Washington users pay highest cellphone taxes in the nation

To add insult to injury, neighboring states of Idaho and Oregon are Nos. 48 and 50, respectively, on the list.

By Jim Camden

The Spokesman-Review

Washington continues to top a list its residents probably don’t brag about: the list for taxes collected on cellphone service.

A new study by the Tax Foundation keeps Washington at No. 1, a spot it has occupied since 2014, when it overtook Nebraska in the race to put taxes on wireless service. To add insult to injury, neighboring states of Idaho and Oregon are Nos. 48 and 50, respectively, on the list.

Spokane residents don’t pay quite as much as their counterparts in Seattle and Olympia, the two cities researchers averaged to come up with that top-of-the-heap 18.8 percent for taxes, fees and surcharges on those bills that most of us can’t decipher. Those cities charge a business and occupation tax. Spokane doesn’t, so the local rate is closer to 18 percent.

That’s still higher than 47 other states in the study. And those charges are on top of the federal fees and taxes everyone pays.

Cellphone taxes and fees are creeping up around the country, said Joe Henchman, vice president for state projects at the foundation and one of the authors of the study. This comes as competition among the carriers has driven the cost of service down in many areas.

“Historically, cellphone service was viewed as a luxury,” Henchman said. For many people who have dropped their land lines, however, it has become their prime or only source of phone service. For government officials looking for revenue, taxes on the service has the advantage of being “fairly opaque,” he said.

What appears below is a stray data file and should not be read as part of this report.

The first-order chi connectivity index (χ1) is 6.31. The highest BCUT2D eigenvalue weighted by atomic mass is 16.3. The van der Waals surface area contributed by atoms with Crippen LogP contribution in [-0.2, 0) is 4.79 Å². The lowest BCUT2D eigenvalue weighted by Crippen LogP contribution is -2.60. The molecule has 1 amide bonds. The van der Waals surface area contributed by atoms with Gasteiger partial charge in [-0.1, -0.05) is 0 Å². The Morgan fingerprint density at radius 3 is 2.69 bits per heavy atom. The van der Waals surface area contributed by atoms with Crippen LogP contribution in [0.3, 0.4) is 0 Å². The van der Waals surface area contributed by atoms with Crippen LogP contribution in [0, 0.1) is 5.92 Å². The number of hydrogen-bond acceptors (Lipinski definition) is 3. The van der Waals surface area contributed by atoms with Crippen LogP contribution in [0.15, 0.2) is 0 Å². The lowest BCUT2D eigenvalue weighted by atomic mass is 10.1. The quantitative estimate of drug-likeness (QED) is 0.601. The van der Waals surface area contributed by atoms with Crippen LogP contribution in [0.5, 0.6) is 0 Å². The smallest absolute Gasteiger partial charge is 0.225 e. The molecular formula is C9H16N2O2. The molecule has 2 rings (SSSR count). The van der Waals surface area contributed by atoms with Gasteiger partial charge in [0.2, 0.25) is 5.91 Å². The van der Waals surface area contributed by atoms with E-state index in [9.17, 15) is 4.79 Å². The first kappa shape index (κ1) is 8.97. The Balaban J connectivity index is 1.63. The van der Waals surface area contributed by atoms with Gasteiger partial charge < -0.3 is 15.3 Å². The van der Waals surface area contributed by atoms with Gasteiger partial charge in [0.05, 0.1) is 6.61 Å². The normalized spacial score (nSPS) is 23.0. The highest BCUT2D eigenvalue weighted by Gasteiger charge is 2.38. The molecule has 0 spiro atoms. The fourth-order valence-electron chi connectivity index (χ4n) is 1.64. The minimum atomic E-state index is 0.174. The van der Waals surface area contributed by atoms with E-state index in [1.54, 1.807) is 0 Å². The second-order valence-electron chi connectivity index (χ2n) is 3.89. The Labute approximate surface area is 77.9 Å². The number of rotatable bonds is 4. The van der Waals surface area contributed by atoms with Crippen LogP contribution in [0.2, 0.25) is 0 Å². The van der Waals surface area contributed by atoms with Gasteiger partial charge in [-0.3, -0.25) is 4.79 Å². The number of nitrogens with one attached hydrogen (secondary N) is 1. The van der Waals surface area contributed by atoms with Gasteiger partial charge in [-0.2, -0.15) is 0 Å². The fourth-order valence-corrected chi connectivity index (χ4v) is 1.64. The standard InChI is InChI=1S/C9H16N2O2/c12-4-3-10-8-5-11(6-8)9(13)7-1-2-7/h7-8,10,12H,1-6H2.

“Many people direct-pay their bill or if they look at the sheet they don’t spend a lot of time scrutinizing it,” Henchman said.

All cellphone users in the country pay fees and taxes of 6.64 percent, the foundation says. That includes a “universal service fee,” plus administrative fees and “regulatory cost recovery” charges. In Spokane, the city also adds on a utility users surcharge of 6 percent.

Then there are county and state fees for 911 service — 70 cents and 25 cents — plus local and state sales taxes on the basic cell plan.

One reason Oregon’s cell taxes are so low is it has no sales tax, Henchman said. Idaho has a lower sales tax and no business and occupation tax. But taxes are based on the address where the bill is sent, so don’t expect a break by keeping a phone with the 208 area code when moving from Idaho to Washington.

The Tax Foundation has studied cellphone taxes for about five years and has talked to legislators as the rates have climbed across the country. Lawmakers don’t report any significant complaints from constituents.

“They tell us this isn’t something people call about,” Henchman said.

Maybe legislators should change their cellphone ring to cha-ching.